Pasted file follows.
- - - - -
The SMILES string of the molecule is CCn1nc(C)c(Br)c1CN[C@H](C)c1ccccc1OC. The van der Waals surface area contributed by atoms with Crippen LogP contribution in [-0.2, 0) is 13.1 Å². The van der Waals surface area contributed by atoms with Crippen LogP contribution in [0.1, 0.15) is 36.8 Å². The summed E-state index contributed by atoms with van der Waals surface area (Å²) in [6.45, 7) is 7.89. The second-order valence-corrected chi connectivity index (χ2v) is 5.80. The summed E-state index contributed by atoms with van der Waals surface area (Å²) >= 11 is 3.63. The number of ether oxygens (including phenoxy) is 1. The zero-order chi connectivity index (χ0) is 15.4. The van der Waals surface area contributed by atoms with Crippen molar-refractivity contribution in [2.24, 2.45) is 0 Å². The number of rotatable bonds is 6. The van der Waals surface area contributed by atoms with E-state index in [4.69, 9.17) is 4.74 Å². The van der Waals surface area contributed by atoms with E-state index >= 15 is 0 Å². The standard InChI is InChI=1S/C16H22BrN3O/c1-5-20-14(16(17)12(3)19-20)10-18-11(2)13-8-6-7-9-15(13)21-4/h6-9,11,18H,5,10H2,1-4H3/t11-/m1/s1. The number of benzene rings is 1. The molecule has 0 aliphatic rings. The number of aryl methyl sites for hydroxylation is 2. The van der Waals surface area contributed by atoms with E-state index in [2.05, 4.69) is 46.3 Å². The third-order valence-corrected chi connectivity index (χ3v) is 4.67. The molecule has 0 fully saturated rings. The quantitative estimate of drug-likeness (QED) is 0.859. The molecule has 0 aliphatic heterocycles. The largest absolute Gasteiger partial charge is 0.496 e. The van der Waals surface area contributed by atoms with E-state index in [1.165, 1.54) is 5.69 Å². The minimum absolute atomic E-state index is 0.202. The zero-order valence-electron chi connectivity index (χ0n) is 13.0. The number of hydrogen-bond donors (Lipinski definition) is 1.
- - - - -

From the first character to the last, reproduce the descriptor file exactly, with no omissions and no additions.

The SMILES string of the molecule is CCn1nc(C)c(Br)c1CN[C@H](C)c1ccccc1OC. The van der Waals surface area contributed by atoms with Crippen LogP contribution in [-0.2, 0) is 13.1 Å². The van der Waals surface area contributed by atoms with Crippen LogP contribution in [0.1, 0.15) is 36.8 Å². The summed E-state index contributed by atoms with van der Waals surface area (Å²) in [6.45, 7) is 7.89. The second-order valence-corrected chi connectivity index (χ2v) is 5.80. The summed E-state index contributed by atoms with van der Waals surface area (Å²) >= 11 is 3.63. The number of ether oxygens (including phenoxy) is 1. The zero-order chi connectivity index (χ0) is 15.4. The van der Waals surface area contributed by atoms with Crippen molar-refractivity contribution in [2.24, 2.45) is 0 Å². The number of rotatable bonds is 6. The van der Waals surface area contributed by atoms with E-state index in [4.69, 9.17) is 4.74 Å². The van der Waals surface area contributed by atoms with E-state index >= 15 is 0 Å². The standard InChI is InChI=1S/C16H22BrN3O/c1-5-20-14(16(17)12(3)19-20)10-18-11(2)13-8-6-7-9-15(13)21-4/h6-9,11,18H,5,10H2,1-4H3/t11-/m1/s1. The number of benzene rings is 1. The molecule has 0 aliphatic rings. The number of aryl methyl sites for hydroxylation is 2. The van der Waals surface area contributed by atoms with E-state index in [2.05, 4.69) is 46.3 Å². The third-order valence-corrected chi connectivity index (χ3v) is 4.67. The molecule has 0 fully saturated rings. The quantitative estimate of drug-likeness (QED) is 0.859. The molecule has 0 aliphatic heterocycles. The largest absolute Gasteiger partial charge is 0.496 e. The van der Waals surface area contributed by atoms with E-state index in [1.165, 1.54) is 5.69 Å². The minimum absolute atomic E-state index is 0.202. The zero-order valence-electron chi connectivity index (χ0n) is 13.0. The number of hydrogen-bond donors (Lipinski definition) is 1.